Amnesty International investigators conducted on-the-ground research into nine of the 45 drone strikes they reviewed. They found that in some cases, innocent civilians were killed in the strikes. In one circumstance, 18 workers were killed by multiple missiles in North Waziristan as they were settling into an evening meal. In another, a 68-year-old grandmother was killed by a Hellfire missile as she harvested vegetables from her family's farm.

"We cannot find any justification for these killings," said Mustafa Qadri, Amnesty International's Pakistan researcher, in a statement. "It is hard to believe that a group of laborers — or an elderly woman surrounded by her grandchildren — were endangering anyone at all, let alone posing an imminent threat to the United States."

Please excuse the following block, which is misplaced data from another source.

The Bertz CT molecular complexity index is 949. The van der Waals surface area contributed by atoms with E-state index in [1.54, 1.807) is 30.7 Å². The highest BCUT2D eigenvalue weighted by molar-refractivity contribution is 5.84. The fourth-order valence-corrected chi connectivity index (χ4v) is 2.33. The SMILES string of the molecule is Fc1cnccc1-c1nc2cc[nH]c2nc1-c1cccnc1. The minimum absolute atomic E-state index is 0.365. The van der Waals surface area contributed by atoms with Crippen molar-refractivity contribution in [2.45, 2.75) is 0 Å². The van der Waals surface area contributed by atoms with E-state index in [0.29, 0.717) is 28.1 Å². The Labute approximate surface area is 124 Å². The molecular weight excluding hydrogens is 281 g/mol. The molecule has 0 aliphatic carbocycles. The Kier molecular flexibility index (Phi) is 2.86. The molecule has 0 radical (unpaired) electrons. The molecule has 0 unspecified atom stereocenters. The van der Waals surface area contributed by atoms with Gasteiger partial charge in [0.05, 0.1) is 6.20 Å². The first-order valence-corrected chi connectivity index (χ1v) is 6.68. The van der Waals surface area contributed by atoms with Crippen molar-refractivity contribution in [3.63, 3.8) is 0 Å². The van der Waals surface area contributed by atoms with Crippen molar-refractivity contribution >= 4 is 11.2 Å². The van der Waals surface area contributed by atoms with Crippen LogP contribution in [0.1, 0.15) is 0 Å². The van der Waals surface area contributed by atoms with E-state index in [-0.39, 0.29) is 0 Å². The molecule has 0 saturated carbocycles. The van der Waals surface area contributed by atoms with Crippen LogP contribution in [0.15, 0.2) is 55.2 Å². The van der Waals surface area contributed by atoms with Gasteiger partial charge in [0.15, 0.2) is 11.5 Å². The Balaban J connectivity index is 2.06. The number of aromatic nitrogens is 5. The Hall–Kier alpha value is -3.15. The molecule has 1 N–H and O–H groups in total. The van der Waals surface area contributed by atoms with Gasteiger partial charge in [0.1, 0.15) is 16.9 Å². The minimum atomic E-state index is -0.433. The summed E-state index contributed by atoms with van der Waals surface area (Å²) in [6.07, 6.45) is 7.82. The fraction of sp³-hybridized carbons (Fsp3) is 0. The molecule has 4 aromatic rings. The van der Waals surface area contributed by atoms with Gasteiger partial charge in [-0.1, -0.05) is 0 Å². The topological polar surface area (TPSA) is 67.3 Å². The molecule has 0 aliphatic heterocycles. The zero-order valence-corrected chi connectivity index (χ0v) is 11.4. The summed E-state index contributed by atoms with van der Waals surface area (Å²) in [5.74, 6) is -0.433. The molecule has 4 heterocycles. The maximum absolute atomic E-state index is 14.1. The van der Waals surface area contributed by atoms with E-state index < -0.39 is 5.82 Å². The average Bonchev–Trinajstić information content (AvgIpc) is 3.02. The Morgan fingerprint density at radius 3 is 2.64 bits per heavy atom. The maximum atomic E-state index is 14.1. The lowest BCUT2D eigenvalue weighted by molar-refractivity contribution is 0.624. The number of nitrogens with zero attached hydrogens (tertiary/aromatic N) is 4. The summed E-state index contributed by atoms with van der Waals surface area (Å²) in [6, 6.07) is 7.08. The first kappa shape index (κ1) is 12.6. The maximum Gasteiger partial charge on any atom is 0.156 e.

These attacks, the organization says, are in violation of international law. Amnesty International said that one attack it investigated may also be a war crime.

On July 6, 2012, a U.S. drone appears to have struck a group of people who arrived to help rescue those injured in an attack a few minutes earlier, according to Amnesty International. If the U.S. intentionally targeted those who were injured or the people assisting previous them, that could be considered a war crime, according to Shah.

But there is no way of knowing what the U.S.'s motivations were, Shah said.

In the vast majority of strikes, the target, any accidental deaths and information about whether a strike was successful are all kept confidential.

That, the groups say, makes it hard to ensure that the program falls within the bounds of international law. It also makes it difficult to determine how many people have been killed by drones.